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Army-Marine Integration Newsletter Vol. III

Newsletter 11-35
July 2011

CALL Newsletter 11-35: Army-Marine Integration Newsletter Vol. III

Training for Afghanistan on America's High Ground

Dennis Steele
Reprinted with permission from the August 2010 issue of ARMY.

The bronze Kit Carson statue at Fort Carson's visitor gate points westward to the craggy horizon of the Rocky Mountains, Colorado's signature natural landmark and the post's greatest asset in training soldiers for the Afghanistan war.

At the base of the Rockies, Fort Carson, home of the 4th Infantry Division (Mechanized), sits at an elevation above 6,000 feet, and the nearby range juts steeply to top out at 14,115 feet with Pikes Peak, which towers over the high prairie and expanse of Colorado Springs, the fort's hometown.

It is an area that is nearly ideal for preparing and training to meet the rigors of Afghanistan, shaving weeks or months from the altitude acclimation that troops must endure when they arrive in Afghanistan and providing a physical training course for the climbs that likely await them in theater.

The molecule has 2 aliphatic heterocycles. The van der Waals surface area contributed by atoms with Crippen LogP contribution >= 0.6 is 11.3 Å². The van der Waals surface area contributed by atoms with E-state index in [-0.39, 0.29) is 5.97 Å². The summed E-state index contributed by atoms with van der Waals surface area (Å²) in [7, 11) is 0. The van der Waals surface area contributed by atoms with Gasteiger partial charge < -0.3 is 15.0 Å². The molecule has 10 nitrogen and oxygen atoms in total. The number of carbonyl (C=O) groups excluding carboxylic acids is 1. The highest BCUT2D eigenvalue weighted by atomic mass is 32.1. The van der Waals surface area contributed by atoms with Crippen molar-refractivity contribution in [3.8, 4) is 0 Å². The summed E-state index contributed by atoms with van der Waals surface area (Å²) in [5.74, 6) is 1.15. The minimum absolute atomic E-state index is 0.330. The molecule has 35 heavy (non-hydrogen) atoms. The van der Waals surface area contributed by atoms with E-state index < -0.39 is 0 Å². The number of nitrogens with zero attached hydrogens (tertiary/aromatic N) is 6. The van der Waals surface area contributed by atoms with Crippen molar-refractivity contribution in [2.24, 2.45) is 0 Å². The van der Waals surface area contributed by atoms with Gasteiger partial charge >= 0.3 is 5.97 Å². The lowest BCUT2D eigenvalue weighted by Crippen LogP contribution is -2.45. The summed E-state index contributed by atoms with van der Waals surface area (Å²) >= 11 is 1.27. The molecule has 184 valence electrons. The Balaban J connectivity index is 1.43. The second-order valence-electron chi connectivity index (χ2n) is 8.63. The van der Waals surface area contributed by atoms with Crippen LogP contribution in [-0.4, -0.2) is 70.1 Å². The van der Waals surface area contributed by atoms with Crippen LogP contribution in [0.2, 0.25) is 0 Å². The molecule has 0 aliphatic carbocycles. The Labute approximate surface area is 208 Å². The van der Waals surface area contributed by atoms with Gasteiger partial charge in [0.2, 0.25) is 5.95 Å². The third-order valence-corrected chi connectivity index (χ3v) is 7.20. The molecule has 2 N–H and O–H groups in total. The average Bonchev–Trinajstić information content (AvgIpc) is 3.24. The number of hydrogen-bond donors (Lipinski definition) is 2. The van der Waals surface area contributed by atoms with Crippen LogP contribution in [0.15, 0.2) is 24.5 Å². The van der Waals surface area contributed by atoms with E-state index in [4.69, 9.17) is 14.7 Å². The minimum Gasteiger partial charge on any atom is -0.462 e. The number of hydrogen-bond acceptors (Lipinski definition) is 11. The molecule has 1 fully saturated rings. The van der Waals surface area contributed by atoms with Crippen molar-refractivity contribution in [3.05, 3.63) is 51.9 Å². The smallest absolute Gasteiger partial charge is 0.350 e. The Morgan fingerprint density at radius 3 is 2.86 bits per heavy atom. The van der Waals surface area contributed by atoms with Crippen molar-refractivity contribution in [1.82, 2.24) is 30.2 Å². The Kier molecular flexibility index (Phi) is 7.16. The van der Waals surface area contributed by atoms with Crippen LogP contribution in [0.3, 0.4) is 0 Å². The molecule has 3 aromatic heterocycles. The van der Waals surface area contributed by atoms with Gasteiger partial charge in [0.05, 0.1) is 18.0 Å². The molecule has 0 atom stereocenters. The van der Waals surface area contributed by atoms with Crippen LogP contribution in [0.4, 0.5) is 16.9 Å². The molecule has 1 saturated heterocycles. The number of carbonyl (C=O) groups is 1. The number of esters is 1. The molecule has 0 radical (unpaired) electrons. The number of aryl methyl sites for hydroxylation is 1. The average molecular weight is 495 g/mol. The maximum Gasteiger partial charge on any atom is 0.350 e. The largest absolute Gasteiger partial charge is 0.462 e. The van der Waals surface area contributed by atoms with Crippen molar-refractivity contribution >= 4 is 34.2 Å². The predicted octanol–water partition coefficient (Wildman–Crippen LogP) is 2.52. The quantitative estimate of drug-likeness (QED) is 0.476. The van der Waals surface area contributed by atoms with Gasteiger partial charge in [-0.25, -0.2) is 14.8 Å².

During the past year, the 4th Division's 1st Brigade Combat Team (BCT) - which relocated to Fort Carson from Fort Hood, Texas, last summer and is the Army's first heavy brigade scheduled for deployment to Afghanistan - has been maximizing the mountain training opportunity as it transformed itself into a light infantry unit in both ability and attitude to be part of the U.S. force buildup for Operation Enduring Freedom and operations that are planned as a major push against the Taliban.

The brigade parked its Abrams tanks and Bradley fighting vehicles and stepped up individual soldier preparation, concentrating on dismounted combat skills and physical training aimed at increasing endurance and patrolling on steep and uneven ground while carrying heavy loads.